One of the ships that reach Pandu port on monday
Pandu port in Guwahati

Exporters from the landlocked Himalayan Kingdom of Bhutan are now planning to use the Brahmaputra river system for transshipping their consignments to different parts of India and abroad.

Sources told Northeast Now that the Royal Government of Bhutan has written to New Delhi to allow the Bhutanese exporters to use the Pandu port at Guwahati, the largest and the oldest harbor of northeast India.

The port has been working as the main river port of the Brahmaputra valley since the British era. Before independence, jute and tea were mostly transported from the port to Kolkata and Chittagong. It acts as a natural river harbor, and is capable of handling container and passenger vessels.

A low level jetty is operational for berthing of vessels. Two shore cranes of 20 ton capacity and one container crane of 75 ton capacity and ones floating crane are placed at terminal for handling of the cargo.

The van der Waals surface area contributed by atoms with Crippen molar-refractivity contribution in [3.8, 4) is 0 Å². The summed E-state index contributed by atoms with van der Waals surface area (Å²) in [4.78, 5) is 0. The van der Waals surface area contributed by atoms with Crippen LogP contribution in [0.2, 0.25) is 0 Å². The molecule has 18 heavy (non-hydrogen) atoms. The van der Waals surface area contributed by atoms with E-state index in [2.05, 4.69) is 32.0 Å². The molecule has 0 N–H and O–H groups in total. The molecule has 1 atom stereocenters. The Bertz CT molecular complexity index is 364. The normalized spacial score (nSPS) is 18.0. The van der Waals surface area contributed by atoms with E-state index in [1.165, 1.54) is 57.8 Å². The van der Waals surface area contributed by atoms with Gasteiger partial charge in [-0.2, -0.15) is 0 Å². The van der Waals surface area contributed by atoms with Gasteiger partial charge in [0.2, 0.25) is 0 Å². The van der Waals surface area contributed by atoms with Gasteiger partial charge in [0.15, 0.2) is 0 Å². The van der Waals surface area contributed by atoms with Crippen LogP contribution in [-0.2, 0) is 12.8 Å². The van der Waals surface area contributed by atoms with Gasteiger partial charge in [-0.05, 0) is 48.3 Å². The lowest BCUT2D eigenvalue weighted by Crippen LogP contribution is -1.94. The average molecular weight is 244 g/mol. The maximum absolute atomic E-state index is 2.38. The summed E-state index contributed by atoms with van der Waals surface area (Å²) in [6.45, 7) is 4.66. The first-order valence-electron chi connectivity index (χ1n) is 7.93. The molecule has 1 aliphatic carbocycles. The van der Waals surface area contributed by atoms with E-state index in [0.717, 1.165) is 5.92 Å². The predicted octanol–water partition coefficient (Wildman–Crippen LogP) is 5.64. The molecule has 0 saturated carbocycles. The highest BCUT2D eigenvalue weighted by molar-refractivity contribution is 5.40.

Letho, Chief Executive Officer, Druk Satair Corporation Limited told Northeast Now that they are planning to use the river port for transporting Gypsum as it is going to be cheaper and environment-friendly.

The Bhutanese mining company has been mining Gypsum in Khothakpa in Eastern Bhutan, and has been exporting the mineral to different parts of India and Bangladesh. “It is going to be much easier for us to transport Gypsum through Pandu port,” Letho said.

The CEO said they are now trying to identify private barge operators to transport their Gypsum. At present, Gypsum from Bhutan is being transported to different parts of India on railway rakes, while consignments are being transported to Nepal and Bangladesh on trucks. Gypsum finds extensive use in cement, textile, paint, pottery and building industry.

Plaster of Paris is widely used in building industry as good finishing material. It is also used in hospitals for orthopedic treatment. High quality gypsum is used for producing medical quality calcined gypsum. Gypsum is also used in fertilizer industry.

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Anirban Roy

Anirban Roy is Editor-in-Chief of Northeast Now. He can be reached at:

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